|Publication number||USRE36662 E|
|Application number||US 08/634,130|
|Publication date||Apr 18, 2000|
|Filing date||Apr 19, 1996|
|Priority date||Jul 10, 1992|
|Publication number||08634130, 634130, US RE36662 E, US RE36662E, US-E-RE36662, USRE36662 E, USRE36662E|
|Inventors||William A. Galison|
|Original Assignee||Galison; William A.|
|Export Citation||BiBTeX, EndNote, RefMan|
|Patent Citations (6), Referenced by (6), Classifications (5), Legal Events (2)|
|External Links: USPTO, USPTO Assignment, Espacenet|
.Iadd.This Reissue application is a continuation of Reissue application Ser. No. 08/241,451 filed May 9, 1994, now abandoned, which is a Reissue application of U.S. Pat. No. 5,245,590, issued Sep. 14, 1993. .Iaddend.
This invention relates to a new and novel watch face in which the changing moon is displayed on the face of the watch.
There currently exists watches in which separate display elements are carried on the face thereof displaying different phases of the moon. To the inventor's knowledge, there is no watch in which the changing moon is displayed as a change in shading of color across the face of the watch in accordance with the 28-day moon cycle.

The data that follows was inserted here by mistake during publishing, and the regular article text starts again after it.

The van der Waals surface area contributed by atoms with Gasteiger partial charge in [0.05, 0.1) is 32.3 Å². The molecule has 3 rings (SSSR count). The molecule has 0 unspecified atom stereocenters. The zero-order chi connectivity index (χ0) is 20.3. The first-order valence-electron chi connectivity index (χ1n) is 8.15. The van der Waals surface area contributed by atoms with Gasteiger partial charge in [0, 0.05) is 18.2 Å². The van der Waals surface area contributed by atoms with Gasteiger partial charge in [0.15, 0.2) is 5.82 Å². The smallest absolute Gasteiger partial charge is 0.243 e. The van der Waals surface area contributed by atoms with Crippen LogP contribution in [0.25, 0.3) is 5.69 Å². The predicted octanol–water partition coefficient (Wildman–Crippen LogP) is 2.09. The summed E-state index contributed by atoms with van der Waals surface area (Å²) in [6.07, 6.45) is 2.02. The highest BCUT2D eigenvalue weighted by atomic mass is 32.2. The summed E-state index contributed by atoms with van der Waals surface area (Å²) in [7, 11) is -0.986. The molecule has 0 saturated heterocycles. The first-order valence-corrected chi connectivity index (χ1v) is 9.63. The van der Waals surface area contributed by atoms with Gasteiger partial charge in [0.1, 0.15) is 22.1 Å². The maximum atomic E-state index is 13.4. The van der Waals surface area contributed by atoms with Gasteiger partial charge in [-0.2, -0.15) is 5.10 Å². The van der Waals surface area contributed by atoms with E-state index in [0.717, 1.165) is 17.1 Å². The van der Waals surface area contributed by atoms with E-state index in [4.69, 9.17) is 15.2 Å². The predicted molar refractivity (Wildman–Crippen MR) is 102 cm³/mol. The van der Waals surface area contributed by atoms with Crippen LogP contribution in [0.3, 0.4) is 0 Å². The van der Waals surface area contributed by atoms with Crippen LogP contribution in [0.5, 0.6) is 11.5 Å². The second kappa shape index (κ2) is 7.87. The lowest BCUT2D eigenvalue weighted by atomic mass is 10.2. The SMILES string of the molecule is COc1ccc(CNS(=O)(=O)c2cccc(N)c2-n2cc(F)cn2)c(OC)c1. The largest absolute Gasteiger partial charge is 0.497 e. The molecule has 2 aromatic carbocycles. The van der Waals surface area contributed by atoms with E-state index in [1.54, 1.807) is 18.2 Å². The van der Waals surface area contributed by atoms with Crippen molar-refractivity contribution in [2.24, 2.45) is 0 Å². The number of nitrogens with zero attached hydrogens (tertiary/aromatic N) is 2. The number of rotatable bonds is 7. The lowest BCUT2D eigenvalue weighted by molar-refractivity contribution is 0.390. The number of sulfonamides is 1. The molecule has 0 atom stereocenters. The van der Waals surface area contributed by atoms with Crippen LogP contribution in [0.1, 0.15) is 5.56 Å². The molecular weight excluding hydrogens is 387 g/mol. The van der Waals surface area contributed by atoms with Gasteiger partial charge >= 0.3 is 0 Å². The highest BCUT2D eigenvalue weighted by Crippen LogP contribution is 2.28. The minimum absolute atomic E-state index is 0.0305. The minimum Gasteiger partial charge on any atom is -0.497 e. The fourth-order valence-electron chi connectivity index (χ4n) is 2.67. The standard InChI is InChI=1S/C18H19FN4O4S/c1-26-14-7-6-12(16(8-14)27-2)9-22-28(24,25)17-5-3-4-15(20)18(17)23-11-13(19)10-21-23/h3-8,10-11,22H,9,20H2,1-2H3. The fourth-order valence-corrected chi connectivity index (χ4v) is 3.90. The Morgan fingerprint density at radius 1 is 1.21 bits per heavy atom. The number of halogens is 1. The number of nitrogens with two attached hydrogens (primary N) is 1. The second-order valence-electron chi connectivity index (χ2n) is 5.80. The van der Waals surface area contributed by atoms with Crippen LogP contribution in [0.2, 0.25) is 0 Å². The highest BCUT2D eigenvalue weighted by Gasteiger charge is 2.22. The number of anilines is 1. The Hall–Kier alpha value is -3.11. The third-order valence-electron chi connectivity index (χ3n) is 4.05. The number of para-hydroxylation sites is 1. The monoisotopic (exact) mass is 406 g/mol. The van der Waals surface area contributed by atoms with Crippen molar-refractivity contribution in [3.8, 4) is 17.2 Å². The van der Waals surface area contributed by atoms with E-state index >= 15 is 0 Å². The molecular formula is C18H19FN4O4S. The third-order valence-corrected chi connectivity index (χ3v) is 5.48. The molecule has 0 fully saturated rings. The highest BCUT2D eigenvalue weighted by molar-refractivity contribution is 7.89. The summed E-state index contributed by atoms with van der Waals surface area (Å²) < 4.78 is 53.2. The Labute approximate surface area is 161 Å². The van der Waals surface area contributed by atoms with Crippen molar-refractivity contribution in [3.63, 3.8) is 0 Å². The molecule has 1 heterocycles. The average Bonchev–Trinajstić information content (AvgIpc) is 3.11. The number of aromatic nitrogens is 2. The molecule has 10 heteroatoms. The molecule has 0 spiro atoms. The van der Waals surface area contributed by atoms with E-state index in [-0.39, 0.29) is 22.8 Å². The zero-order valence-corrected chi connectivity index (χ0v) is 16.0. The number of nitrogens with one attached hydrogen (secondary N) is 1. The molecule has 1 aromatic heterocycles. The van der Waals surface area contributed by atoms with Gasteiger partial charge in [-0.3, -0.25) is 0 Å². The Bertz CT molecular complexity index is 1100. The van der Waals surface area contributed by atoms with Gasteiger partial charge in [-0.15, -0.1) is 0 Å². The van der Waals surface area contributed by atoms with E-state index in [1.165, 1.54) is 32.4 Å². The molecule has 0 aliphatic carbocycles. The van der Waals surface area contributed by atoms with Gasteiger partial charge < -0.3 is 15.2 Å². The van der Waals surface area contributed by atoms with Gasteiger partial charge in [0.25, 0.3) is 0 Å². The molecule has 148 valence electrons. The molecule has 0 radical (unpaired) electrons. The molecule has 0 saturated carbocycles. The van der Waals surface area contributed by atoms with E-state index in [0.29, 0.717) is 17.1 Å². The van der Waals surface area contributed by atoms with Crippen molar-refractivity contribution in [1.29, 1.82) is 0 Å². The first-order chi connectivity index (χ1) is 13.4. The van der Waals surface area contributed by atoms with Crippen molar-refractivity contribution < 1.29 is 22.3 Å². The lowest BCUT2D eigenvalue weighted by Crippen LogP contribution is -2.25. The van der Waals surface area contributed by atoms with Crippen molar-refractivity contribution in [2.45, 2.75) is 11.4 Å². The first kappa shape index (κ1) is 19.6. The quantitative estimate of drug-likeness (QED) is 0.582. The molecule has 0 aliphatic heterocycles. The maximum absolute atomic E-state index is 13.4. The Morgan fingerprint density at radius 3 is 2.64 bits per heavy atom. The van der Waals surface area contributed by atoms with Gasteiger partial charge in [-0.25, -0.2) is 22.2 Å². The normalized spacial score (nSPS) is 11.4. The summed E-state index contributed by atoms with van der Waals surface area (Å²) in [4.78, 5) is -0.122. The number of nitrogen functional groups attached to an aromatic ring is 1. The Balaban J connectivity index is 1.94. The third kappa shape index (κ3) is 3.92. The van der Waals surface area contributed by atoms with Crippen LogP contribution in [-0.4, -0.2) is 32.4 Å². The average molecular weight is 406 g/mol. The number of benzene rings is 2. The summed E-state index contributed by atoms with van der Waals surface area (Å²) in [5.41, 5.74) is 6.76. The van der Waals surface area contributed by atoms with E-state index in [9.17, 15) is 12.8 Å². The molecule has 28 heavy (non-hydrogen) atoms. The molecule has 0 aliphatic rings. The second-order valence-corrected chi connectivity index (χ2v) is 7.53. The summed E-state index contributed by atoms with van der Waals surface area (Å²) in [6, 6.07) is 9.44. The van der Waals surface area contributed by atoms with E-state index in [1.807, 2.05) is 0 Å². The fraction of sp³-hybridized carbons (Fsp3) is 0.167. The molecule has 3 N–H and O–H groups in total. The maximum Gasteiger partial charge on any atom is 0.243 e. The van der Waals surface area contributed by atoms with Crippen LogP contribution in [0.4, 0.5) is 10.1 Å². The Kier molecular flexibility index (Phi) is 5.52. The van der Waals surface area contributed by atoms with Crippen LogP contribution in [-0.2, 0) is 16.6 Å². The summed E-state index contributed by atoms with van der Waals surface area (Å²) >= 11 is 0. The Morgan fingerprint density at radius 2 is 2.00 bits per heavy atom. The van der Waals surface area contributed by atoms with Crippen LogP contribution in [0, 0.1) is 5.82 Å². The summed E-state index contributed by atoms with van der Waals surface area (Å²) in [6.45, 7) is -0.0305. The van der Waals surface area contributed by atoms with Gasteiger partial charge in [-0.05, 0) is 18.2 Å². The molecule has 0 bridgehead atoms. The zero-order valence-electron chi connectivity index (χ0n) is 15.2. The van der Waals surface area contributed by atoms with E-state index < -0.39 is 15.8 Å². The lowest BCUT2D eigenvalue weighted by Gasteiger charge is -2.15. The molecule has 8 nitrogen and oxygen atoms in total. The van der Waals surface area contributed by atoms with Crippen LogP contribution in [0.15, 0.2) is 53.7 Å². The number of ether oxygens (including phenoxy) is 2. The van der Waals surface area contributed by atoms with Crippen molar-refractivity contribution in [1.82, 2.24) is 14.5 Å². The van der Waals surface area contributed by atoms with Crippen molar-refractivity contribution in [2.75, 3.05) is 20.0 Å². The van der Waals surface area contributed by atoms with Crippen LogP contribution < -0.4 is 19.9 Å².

An object of this invention is to provide an improved watch or clock face in which the changing moon phase is displayed on an analog basis across the face of the watch or clock face.
Another object of this invention is to provide a new and unique moon phase display which utilizes conventional and well-known watch components so as to minimize cost and additional expense.
Other objects, advantages and features of this invention will become more apparent from the following description.
In accordance with the principles of this invention, the above objects are accomplished by providing a digital processor as part of the new and novel watch in which a 28-day cycle is established. A 28-day cycle causes output signals to be applied to a display controller which slowly changes the display across the face of the watch as the state of the moon phases change. Specifically, and in accordance with a preferred embodiment of this invention, LCDs (i.e., Liquid Crystal Displays) with associated drivers are employed, and the watch face is divided into sections so that the watch face will display changing contrasting portions on its circular face in synchronism with the phases of the moon, with the circular face gradually changing from light to dark or dark to light across the face of the watch or clock as the phases of the moon change.
FIG. 1 is a plan view of a watch face showing one state of the display of the watch face.
FIGS. 2a-2h are plan views of the watch face showing sequential discrete phases of the moon from full moon (light) to new moon (dark) to full moon (light).
FIG. 3 is a block diagram showing the functional blocks of this invention.
In accordance of the principles of this invention, a conventional digital microprocessor for a watch is employed, with such microprocessors widely employed for most digital and analog electronic watches. An additional 28-day cycle is programmed in the microprocessor using conventional timing signals generated as part of the regular operation of the microprocessor.